The Leo Fender Music Revolution

By Audrey T. Hingley | December 15th, 2017

The man behind the magic

Leo Fender Guitar Image

A shy farmer’s son with an accounting degree, Leo Fender couldn’t play or even tune a guitar. A workaholic, he was nearly deaf and had a glass eye. Despite a fortune amassed through his inventions, he dressed like the factory workers at his business. He looked like a guy who might run a gas station rather than the multimillionaire he became.

Yet this unassuming man revolutionized music, first with the creation of his renowned solid-body electric guitar (the Fender Telecaster, aka Esquire and Broadcaster, 1950), and the now-legendary Fender Stratocaster (1954). He also invented the electric bass guitar, known as the Fender Precision Bass or P-Bass (1951) and the Fender Bassman amplifier (1952).

Leo’s guitars went on to be played by people like Buddy Holly, Chuck Berry, Elvis, Bob Dylan, Jimi Hendrix and Eric Clapton. He built a music empire, first with Fender Electric Instrument Manufacturing Company and later with G & L Guitars, both in Fullerton, California, his lifelong home.

He was inducted into the Rock & Roll Hall of Fame and received a posthumous Grammy in 2009 for “contributions of outstanding technical significance to the recording field.” In 2005, a Fender Stratocaster set the record for music memorabilia, selling for $2.7 million at a charity auction.


Leo Fender’s widow, Phyllis, and co-author Randall Bell, Ph.D., have penned a new book, Leo Fender: The Quiet Giant Heard Around the World. Phyllis, a docent at Fullerton Museum in California, where a permanent display honors Leo, explains, “I was amazed at how interested people are in Leo, and the longer I worked there, the people were writing a book in my mind. They [kept asking] if anyone was writing a book about Leo’s life.”

She met Bell, who has written several books, at a museum tour. Bell’s late father, Pete, had run Fender’s research and development department. Bell says, “When I met Mrs. Fender, I felt this story had to be told. I felt Leo’s accomplishments were on par with other historical figures.”

Leo Fender was an inventor rather than a musician. He began building and repairing radios as a farm boy and opened Fender Radio Service in 1938. In 1934, he married his first wife, Esther. Barred from World War II service because of his glass eye, he became involved in building PA systems and musical amplification. While setting up equipment for war bond dances he noticed guitarists struggling to be heard and set out to find solutions. Ultimately, he earned an estimated 70 patents for musical inventions.

A childhood accident claimed one eye, and an accident at his Fender business shattered both eardrums. He later got hearing aids, but as widow Phyllis explains, “He never considered that he had a problem. He knew his mind was strong; in later life, his faith was strong and he felt what he was doing was absolutely necessary.”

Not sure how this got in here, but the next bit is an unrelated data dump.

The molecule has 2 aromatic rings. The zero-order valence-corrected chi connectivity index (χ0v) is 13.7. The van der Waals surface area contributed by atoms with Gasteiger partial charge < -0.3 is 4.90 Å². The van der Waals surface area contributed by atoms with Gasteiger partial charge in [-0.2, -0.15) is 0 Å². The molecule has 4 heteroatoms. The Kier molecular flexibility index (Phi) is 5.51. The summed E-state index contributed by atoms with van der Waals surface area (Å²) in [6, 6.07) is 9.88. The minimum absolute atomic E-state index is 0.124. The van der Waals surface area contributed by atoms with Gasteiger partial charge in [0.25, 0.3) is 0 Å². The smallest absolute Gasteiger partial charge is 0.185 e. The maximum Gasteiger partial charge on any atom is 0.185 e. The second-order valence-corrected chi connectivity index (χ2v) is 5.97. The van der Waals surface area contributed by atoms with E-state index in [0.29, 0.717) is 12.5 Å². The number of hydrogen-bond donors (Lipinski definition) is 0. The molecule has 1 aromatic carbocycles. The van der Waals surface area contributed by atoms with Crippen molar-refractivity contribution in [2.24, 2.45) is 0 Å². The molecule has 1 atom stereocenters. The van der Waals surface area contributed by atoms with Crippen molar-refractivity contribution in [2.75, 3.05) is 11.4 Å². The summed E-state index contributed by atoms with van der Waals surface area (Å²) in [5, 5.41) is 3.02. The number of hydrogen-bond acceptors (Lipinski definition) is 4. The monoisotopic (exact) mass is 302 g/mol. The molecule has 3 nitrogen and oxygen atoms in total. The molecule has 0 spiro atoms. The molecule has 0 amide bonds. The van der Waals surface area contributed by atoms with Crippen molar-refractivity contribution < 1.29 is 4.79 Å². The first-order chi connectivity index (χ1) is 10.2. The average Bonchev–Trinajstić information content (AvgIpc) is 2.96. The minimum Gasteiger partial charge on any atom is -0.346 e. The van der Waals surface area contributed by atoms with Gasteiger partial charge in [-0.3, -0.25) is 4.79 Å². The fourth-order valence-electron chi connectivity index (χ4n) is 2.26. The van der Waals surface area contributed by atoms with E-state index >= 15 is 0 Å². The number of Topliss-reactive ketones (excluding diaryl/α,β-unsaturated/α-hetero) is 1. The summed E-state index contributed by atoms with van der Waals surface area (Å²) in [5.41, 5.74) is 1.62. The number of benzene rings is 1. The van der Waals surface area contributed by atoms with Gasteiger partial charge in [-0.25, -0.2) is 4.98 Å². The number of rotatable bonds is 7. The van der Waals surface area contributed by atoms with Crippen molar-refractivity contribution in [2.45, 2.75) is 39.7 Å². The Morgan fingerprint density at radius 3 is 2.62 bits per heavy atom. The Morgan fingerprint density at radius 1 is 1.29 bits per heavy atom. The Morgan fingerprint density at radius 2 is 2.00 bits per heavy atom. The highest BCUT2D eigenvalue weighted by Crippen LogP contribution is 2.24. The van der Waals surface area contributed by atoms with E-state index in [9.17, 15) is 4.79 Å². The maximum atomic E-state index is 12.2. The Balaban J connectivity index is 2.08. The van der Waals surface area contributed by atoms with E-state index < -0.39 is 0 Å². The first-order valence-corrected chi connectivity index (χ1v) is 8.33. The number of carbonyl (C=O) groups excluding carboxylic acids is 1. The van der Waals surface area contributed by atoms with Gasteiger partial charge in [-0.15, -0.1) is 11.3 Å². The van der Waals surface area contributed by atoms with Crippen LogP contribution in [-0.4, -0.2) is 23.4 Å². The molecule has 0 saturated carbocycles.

Leo loved country artists like Ray Price; his favorite musician was Glen Campbell. Although he admired Jimi Hendrix’s technical skills, Phyllis remembers, “It was almost a physical pain when he heard about [Hendrix’s and others’] guitars being burned up or smashed up [onstage]. He had worked so hard to make it perfect so musicians could entertain the world. Those guitars were his children.”

After contracting a staph infection doctors said was incurable, Leo sold the Fender company to CBS in 1965 (for $300 million in today’s dollars). He said publicly he was glad to be rid of Fender, but Phyllis says that later another doctor cured the infection with antibiotics, and “He told me many times he regretted the sale.”

When a noncompete clause expired, Leo founded G & L Guitars with George Fullerton and kept creating guitars.


Phyllis and Leo met via mutual friends following Esther’s death, marrying in 1980. Phyllis, who had grown children from a previous marriage and comes from a self-described “laughing, singing, hugging family,” notes, “He became a stepfather, grandfather and son-in-law overnight. He was 71 and I was in my 40s, but age never mattered to me.”

The union was marked by travel and family time as well as work: Leo worked literally the last day of his life at G & L before passing from a heart attack at age 81 in March 1991.

As Leo’s caregiver as he battled Parkinson’s disease, Phyllis handled feeding tube duties and helped him dress and bathe. She recalls, “I did it all. I used to tease Leo all the time, it’s a good thing you married a young wife so I could take care of you.”

Several years before his death, Phyllis learned why Leo was such a workaholic. He confided that he dreamed Jesus told him He had sent angels to earth called musicians who would make the world more bearable, and that his purpose in life was to design and build guitars for those angels. A few short weeks before his passing, after attending a Buck Owens concert together, Phyllis says Leo told her, “I finished what I was supposed to do.”

About the book, Phyllis says, “Leo would be proud that I did it, but he’d say he wasn’t important enough to have a book written about him.”

“I want people to know there was a real person inside of the robot everybody thought he was. He loved children, he loved travel … he was a happy man.”

Audrey T. Hingley is a Richmond-based freelance writer who frequently covers celebrities, especially those of interest to baby boomers.

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